WASHINGTON – Secretary of State Condoleezza Rice keeps trying, but she can't put those questions about presidential ambitions to rest.
Rice didn't appear to leave much wiggle room during interviews Tuesday with local newspapers and broadcasters in Salt Lake City.
"Will you run for president?" an interviewer from KUT asked Rice at the end of a brief interview on Iraq and other subjects.
"No," she replied. "That's an easy one."
The Salt Lake Tribune asked Rice what she makes of polls that place her among the top three potential Republican candidates for 2008.
"It's flattering but that's not for me," Rice said. "I know what my strengths are and I know what I want to do with my life and I'm hoping that in the last two and a half years as secretary of state that I can help to advance the president's vision for democracy."
President Bush will leave office after eight years in 2009. The potential Republican field includes governors and senators, although Rice is better known and better liked than most of the hopefuls. She is also sometimes mentioned as a possible vice presidential pick.
Rice was in Utah to address the American Legion's national convention. Her speech was part of a coordinated effort to reframe the Bush administration's campaign against Islamist terrorism five years after the Sept. 11 attacks, and to answer critics of the Iraq war ahead of midterm elections.
Polls show a majority of Americans no longer think Bush made the right decision in leading the Iraq invasion three years ago, and the Republican incumbent is at a low point in his popularity.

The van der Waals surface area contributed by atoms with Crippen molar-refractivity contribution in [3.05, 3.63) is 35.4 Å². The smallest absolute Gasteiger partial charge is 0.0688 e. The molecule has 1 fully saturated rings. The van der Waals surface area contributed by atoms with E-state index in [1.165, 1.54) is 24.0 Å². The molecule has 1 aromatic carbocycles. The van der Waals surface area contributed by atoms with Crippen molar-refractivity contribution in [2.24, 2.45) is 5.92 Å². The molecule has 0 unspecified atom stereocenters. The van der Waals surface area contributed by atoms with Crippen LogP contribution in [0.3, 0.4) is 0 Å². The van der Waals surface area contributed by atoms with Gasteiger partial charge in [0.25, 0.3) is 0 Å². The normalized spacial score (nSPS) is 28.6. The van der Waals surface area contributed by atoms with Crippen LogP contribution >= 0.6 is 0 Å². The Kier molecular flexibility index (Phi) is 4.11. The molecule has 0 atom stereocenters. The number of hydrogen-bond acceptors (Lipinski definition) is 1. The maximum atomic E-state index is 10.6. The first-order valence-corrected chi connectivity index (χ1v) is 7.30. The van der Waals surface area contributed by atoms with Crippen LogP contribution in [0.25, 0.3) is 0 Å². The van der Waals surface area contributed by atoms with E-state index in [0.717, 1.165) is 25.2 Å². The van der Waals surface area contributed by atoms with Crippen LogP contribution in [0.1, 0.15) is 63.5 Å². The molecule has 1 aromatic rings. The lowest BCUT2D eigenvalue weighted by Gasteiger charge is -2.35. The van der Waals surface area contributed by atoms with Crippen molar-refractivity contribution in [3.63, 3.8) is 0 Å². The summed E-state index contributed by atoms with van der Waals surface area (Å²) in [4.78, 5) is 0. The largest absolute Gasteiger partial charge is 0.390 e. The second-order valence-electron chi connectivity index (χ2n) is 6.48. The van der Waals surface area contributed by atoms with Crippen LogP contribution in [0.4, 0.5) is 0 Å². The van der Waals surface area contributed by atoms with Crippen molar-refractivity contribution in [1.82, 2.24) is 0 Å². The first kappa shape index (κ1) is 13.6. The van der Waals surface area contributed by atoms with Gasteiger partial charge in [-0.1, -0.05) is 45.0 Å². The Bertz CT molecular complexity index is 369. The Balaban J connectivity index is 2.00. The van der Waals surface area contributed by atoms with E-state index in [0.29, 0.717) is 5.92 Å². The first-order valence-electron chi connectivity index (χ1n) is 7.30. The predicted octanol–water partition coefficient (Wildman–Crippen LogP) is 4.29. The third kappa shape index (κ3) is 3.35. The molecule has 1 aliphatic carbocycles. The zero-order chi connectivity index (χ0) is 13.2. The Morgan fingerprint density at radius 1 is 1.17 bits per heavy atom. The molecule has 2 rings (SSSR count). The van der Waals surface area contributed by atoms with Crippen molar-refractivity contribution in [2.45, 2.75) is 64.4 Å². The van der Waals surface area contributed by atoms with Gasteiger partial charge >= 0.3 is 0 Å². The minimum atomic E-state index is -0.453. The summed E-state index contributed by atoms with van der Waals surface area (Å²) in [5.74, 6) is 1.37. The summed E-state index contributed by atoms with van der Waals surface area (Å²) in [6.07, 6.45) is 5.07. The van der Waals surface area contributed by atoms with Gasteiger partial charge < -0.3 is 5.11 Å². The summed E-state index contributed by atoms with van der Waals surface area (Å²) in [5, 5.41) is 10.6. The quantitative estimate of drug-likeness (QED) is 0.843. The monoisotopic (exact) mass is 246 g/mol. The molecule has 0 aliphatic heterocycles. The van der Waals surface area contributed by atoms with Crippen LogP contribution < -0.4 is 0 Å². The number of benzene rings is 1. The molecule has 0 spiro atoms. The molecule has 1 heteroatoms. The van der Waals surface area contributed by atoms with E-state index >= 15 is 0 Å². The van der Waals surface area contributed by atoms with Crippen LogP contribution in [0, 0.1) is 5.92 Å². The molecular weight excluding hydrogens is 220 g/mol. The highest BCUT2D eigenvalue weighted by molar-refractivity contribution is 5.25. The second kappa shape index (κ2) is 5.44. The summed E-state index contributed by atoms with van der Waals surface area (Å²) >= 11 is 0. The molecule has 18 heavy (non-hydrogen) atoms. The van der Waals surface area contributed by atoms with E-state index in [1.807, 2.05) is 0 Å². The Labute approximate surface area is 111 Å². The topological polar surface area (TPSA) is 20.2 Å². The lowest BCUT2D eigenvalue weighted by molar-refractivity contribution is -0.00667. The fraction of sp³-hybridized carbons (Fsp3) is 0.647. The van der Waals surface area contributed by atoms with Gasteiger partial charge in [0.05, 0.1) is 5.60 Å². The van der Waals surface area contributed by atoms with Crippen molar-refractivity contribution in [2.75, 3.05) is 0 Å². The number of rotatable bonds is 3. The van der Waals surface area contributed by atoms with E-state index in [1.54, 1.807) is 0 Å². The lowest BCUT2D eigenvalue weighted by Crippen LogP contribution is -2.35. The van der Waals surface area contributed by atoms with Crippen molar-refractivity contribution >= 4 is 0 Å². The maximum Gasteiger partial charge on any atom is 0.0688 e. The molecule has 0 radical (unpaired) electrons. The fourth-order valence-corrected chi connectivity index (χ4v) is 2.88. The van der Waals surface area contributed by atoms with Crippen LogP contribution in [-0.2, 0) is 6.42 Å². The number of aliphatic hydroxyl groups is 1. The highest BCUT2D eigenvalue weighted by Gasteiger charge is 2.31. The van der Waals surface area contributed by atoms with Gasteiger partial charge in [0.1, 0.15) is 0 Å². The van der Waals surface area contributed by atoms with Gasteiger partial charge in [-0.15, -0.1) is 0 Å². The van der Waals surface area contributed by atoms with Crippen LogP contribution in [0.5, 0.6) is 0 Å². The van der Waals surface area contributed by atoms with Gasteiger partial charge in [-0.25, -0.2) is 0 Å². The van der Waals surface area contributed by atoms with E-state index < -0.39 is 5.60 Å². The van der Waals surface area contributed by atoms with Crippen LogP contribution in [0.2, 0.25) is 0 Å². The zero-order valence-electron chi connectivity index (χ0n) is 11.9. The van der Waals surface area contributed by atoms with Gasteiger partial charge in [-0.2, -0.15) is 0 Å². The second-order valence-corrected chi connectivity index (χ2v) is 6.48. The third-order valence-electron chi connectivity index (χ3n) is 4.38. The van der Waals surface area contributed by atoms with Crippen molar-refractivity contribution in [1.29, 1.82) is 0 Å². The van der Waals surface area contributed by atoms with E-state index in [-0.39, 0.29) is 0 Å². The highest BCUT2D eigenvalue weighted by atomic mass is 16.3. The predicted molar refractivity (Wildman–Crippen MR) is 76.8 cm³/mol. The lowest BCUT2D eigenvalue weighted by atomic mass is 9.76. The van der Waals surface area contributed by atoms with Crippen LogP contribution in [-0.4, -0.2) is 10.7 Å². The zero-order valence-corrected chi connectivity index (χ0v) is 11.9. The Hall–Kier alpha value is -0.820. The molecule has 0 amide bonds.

For all her protestations about a political bid, Rice sounded as much a politician as diplomat during portions of her American Legion speech and in the seven interviews she gave.
"I'm the chief diplomat, but I do believe I have a role at home too to talk about the policies, to discuss them, to debate them," Rice told the Deseret Morning News. "I have no problem encountering people who disagree and debate them."
Rice has given a string of recent speeches before foreign policy scholars that argue the world cannot afford to lose Iraq to chaos and terrorism, including one in April in Chicago.
She also is sitting for an unusual number of interviews with television stations and other news outlets outside Washington, in hopes of taking the case for perseverance in Iraq directly to local audiences.
The White House has long employed a similar strategy of bypassing the Washington media. It is a somewhat unusual choice for a secretary of state, whose primary duties concern U.S. goals and relations overseas.
Rice's interviews have touched on domestic U.S. politics and concerns, such as questions Tuesday about the political prospects for Utah's Republican governor and an April sit-down with a television station in Steubenville, Ohio, about the future of the steel industry.
Rice has said she intends to return to Stanford University, where she was a professor and provost before becoming Bush's first-term national security adviser. She took over the top diplomatic job last year.
Rice has allowed a rare window into her personal life in the past couple of months, reviving discussion of her political prospects.
The fit, 51-year-old diplomat ran through her daily workout for a series of television spots and allowed a New York Times reporter to sit in as she practiced piano at home with a group of friends.
She added another job possibility in the Tribune interview.
"Back to Stanford and teach and write or become president of the 49ers or something like that because I love sports," Rice said.
Rice missed a chance this year to pursue what she had considered a dream job as commissioner of the NFL, because she did not want to leave her current post so soon.
KTVX-TV asked the lifelong football fan if she has any regrets.
"Just came up a little too early," Rice said of the NFL job. "I had to let that ship come in and leave, I'm afraid. But there are other great sports jobs and after I'm done with this, we'll see what else is out there."